At a time when urban growth and discretionary spending are under check, due to the pandemic, the experts are predicting that the country's economic resurgence will emanate from rural areas and Tier 1 and Tier II cities.
India is recording many success stories as the country fights against the pandemic, but perhaps the most telling message that is coming out of these challenging times is that rural India is the real deal and it would not be contrary to predict that the government will go all out to bridge the rural-urban divide in the country.
Rural India is fuelling the economic resurgence across India. This also applies to Tier I and Tier II cities where the incremental purchasing power has gone up significantly stimulated by demand. Incentives and reforms launched by the government, coupled with bumper harvests, aided by a healthy monsoon season, have resulted in cash coming back into households and, by virtue of this, expenditure on consumer durables and non-durables are rising.
The inhabitants of rural India could be the deliverer that the country is looking for as they possess the means to drive economic growth for the next two-three quarters. It is therefore, expected that companies are now targeting their products focusing on distribution, outreach, promotions and product placement to accelerate spending there.
Funding for the underprivileged, reforms and taking products to the rural doorstep will not be enough to fuel rural growth, the government must also focus on furthering skills and economic opportunities for its citizens.
The transformation of India can be witnessed by all, more so by the country's rural inhabitants thanks to the access of information. They must become equal stakeholders in the country's progress given that their aspirations are the same as anybody else's. When these goals are not realized then disappointment begins to creep into the system, especially among the deprived. Hopes dry up and with it the idea of creating a prosperous India gets derailed and delayed particularly when urban growth and discretionary spending is curtailed although the macro indicators of growth are evident in rural India. It is here that prime minister Narendra Modi's pledge gets underscored - 'Sabka Saath; Sabka Vikas; Sabka Vishwas'.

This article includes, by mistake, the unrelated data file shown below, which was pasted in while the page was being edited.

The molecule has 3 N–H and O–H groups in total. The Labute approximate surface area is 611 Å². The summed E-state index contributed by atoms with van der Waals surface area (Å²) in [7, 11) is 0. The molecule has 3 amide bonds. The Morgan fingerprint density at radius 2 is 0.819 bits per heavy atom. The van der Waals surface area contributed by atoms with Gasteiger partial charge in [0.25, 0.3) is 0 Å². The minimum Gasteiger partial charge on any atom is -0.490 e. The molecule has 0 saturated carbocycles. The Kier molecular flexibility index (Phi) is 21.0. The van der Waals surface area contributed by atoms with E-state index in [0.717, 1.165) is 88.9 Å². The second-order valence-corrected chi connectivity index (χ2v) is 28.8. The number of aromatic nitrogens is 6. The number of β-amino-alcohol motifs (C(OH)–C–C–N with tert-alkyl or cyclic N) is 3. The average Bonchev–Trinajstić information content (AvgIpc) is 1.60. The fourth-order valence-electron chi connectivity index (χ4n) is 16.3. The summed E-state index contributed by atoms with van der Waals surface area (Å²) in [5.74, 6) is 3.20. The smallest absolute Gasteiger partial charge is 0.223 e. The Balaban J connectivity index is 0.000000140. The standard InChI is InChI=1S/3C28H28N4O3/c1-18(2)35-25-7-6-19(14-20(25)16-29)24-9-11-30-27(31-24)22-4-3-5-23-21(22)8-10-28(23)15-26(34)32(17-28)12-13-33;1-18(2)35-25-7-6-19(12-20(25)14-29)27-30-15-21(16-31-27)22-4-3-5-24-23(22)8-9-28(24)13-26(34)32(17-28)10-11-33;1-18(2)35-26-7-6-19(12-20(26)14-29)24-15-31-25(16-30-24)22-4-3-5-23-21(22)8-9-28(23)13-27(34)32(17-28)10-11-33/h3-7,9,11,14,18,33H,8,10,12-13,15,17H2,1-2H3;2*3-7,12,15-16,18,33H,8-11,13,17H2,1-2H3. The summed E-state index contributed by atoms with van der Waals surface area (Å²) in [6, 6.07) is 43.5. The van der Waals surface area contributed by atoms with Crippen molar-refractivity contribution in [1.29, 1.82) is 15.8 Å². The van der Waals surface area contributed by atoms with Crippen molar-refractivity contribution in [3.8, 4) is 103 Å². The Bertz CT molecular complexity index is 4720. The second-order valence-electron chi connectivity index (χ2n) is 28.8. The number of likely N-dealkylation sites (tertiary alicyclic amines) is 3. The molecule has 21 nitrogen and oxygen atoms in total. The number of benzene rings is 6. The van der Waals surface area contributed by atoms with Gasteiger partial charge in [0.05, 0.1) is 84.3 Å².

More to read:
So, while the pundits are deep diving into their data and predicting economic contractions the more proactive companies are hoping to orchestrate the revival through rural India and this would be powered by higher farm income, aided by good monsoons, government stimulus and a reduced impack from the lockdown on agricultural activities.
Companies are pinning hopes on a rural bounce back fuelled by higher farm income, good monsoon, government stimulus and reduced impact of lockdowns on agriculture activities, as macro indicators suggest challenges in the immediate term to a revival in the overall economy.
On Monday, a report by credit ratings firm CARE Ratings said the southwest monsoon, with rains at a six-year high so far, could be the catalyst for rural demand. The agriculture sector contributes nearly 15% to GDP, and the economy is banking on the farm sector to grow 3.5-4% across all quarters this year to prop up overall economic growth, it said. While company executives cautioned about the risk from the spread of Covid-19 in rural and semi-urban areas, they said much of the focus this year was on these markets.
Companies like Britannia Industries, PepsiCo, Coca Cola, Dabur, Saffola oils, Parachute hair care products, Lay's, Kurkure, Uncle Chipps and Hindustan Lever are all preparing on a war footing to try and stay ahead of the rural curve in a bid to cash in on and invest in the buoyancy prevalent there and expand the rural footprint with their product services.
Still more to read:
The engines of rural growth have been ignited with around two-thirds of India's billion plus population living in villages and small towns the resurgence of the economy from there will have a knock on effect on investment, consumption, government expenditure and exports.
There is huge potential in this area and this can be gauged by one isolated, but simple, fact - in the past five years till 2018, agricultural startups raised nearly $170 million.
Through its reform measures - investing in roads, electricity, irrigation and cold chain grids - the government has already recognised the need to create micro-entrepreneurs. It is aware that welfare funding does not necessarily eradicate poverty, rather it only addresses its symptoms. Attention to upskill the rural inhabitants and create economic opportunity is a more balanced remedy in the long run.
The shift from a labour-oriented job creation to a knowledge-led job creation will ensure that the lights are constantly on in rural India and the rest of the country gets a clear view of its unlimited potential.